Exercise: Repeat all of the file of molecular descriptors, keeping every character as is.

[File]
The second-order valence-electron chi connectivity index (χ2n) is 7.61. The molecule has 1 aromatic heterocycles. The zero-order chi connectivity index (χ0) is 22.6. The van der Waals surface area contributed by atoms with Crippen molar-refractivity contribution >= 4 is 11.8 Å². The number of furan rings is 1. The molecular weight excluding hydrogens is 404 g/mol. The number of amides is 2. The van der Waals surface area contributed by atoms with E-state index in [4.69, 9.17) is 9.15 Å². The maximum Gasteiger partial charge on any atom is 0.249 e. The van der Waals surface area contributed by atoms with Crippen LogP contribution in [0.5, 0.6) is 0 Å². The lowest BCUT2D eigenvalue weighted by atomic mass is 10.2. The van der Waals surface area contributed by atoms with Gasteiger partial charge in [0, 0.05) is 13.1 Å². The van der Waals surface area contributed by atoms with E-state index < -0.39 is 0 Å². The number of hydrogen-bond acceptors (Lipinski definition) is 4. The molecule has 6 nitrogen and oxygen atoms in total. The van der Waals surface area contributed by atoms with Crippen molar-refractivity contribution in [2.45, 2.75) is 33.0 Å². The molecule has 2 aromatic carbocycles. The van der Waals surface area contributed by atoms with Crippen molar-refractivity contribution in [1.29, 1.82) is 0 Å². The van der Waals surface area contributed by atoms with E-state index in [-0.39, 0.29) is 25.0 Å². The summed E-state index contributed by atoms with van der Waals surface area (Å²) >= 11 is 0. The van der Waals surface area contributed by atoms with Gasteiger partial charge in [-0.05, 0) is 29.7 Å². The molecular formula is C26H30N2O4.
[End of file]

The second-order valence-electron chi connectivity index (χ2n) is 7.61. The molecule has 1 aromatic heterocycles. The zero-order chi connectivity index (χ0) is 22.6. The van der Waals surface area contributed by atoms with Crippen molar-refractivity contribution >= 4 is 11.8 Å². The number of furan rings is 1. The molecular weight excluding hydrogens is 404 g/mol. The number of amides is 2. The van der Waals surface area contributed by atoms with E-state index in [4.69, 9.17) is 9.15 Å². The maximum Gasteiger partial charge on any atom is 0.249 e. The van der Waals surface area contributed by atoms with Crippen LogP contribution in [0.5, 0.6) is 0 Å². The lowest BCUT2D eigenvalue weighted by atomic mass is 10.2. The van der Waals surface area contributed by atoms with Gasteiger partial charge in [0, 0.05) is 13.1 Å². The van der Waals surface area contributed by atoms with E-state index < -0.39 is 0 Å². The number of hydrogen-bond acceptors (Lipinski definition) is 4. The molecule has 6 nitrogen and oxygen atoms in total. The van der Waals surface area contributed by atoms with Crippen molar-refractivity contribution in [2.45, 2.75) is 33.0 Å². The molecule has 2 aromatic carbocycles. The van der Waals surface area contributed by atoms with Crippen molar-refractivity contribution in [1.29, 1.82) is 0 Å². The van der Waals surface area contributed by atoms with E-state index in [-0.39, 0.29) is 25.0 Å². The summed E-state index contributed by atoms with van der Waals surface area (Å²) >= 11 is 0. The van der Waals surface area contributed by atoms with Gasteiger partial charge in [-0.05, 0) is 29.7 Å². The molecular formula is C26H30N2O4.